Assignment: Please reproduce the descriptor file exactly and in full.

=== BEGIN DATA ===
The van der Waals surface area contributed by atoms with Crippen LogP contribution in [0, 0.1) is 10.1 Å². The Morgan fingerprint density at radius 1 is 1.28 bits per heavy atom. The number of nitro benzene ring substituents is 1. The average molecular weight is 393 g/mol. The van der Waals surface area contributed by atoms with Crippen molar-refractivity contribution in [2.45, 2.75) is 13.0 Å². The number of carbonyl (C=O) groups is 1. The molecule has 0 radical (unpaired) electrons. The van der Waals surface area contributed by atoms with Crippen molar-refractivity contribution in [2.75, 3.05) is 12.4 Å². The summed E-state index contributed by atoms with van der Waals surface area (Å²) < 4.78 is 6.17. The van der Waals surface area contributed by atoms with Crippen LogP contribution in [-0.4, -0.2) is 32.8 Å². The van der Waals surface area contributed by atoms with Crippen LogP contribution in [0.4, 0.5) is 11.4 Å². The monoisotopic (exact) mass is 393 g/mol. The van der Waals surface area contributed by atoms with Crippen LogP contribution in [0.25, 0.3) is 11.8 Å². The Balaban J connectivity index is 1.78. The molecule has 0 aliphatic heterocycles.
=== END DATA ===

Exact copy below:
The van der Waals surface area contributed by atoms with Crippen LogP contribution in [0, 0.1) is 10.1 Å². The Morgan fingerprint density at radius 1 is 1.28 bits per heavy atom. The number of nitro benzene ring substituents is 1. The average molecular weight is 393 g/mol. The van der Waals surface area contributed by atoms with Crippen molar-refractivity contribution in [2.45, 2.75) is 13.0 Å². The number of carbonyl (C=O) groups is 1. The molecule has 0 radical (unpaired) electrons. The van der Waals surface area contributed by atoms with Crippen molar-refractivity contribution in [2.75, 3.05) is 12.4 Å². The summed E-state index contributed by atoms with van der Waals surface area (Å²) < 4.78 is 6.17. The van der Waals surface area contributed by atoms with Crippen LogP contribution in [-0.4, -0.2) is 32.8 Å². The van der Waals surface area contributed by atoms with Crippen LogP contribution in [0.4, 0.5) is 11.4 Å². The monoisotopic (exact) mass is 393 g/mol. The van der Waals surface area contributed by atoms with Crippen LogP contribution in [0.25, 0.3) is 11.8 Å². The Balaban J connectivity index is 1.78. The molecule has 0 aliphatic heterocycles.